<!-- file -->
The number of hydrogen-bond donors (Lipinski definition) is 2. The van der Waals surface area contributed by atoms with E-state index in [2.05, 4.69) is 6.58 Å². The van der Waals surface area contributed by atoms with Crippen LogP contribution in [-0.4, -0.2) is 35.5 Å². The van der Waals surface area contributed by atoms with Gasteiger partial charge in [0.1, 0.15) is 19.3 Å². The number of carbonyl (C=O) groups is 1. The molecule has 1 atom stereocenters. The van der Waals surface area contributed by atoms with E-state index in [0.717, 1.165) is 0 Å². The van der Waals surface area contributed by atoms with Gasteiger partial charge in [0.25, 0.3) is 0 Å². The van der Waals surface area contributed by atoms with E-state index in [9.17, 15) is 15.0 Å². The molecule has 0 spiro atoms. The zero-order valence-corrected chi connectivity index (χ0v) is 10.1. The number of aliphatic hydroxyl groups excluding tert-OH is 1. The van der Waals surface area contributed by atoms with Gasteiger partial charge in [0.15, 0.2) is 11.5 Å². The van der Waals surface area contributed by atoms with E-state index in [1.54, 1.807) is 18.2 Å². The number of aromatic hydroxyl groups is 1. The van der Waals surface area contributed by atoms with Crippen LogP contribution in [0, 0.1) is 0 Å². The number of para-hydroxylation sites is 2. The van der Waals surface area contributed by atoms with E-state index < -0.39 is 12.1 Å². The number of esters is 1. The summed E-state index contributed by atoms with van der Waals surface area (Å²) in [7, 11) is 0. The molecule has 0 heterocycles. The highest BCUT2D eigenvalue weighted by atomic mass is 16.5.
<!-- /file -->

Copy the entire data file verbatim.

The number of hydrogen-bond donors (Lipinski definition) is 2. The van der Waals surface area contributed by atoms with E-state index in [2.05, 4.69) is 6.58 Å². The van der Waals surface area contributed by atoms with Crippen LogP contribution in [-0.4, -0.2) is 35.5 Å². The van der Waals surface area contributed by atoms with Gasteiger partial charge in [0.1, 0.15) is 19.3 Å². The number of carbonyl (C=O) groups is 1. The molecule has 1 atom stereocenters. The van der Waals surface area contributed by atoms with E-state index in [0.717, 1.165) is 0 Å². The van der Waals surface area contributed by atoms with Gasteiger partial charge in [0.25, 0.3) is 0 Å². The van der Waals surface area contributed by atoms with E-state index in [9.17, 15) is 15.0 Å². The molecule has 0 spiro atoms. The zero-order valence-corrected chi connectivity index (χ0v) is 10.1. The number of aliphatic hydroxyl groups excluding tert-OH is 1. The van der Waals surface area contributed by atoms with Gasteiger partial charge in [0.15, 0.2) is 11.5 Å². The van der Waals surface area contributed by atoms with E-state index in [1.54, 1.807) is 18.2 Å². The number of aromatic hydroxyl groups is 1. The van der Waals surface area contributed by atoms with Crippen LogP contribution in [0, 0.1) is 0 Å². The number of para-hydroxylation sites is 2. The van der Waals surface area contributed by atoms with E-state index < -0.39 is 12.1 Å². The number of esters is 1. The summed E-state index contributed by atoms with van der Waals surface area (Å²) in [7, 11) is 0. The molecule has 0 heterocycles. The highest BCUT2D eigenvalue weighted by atomic mass is 16.5.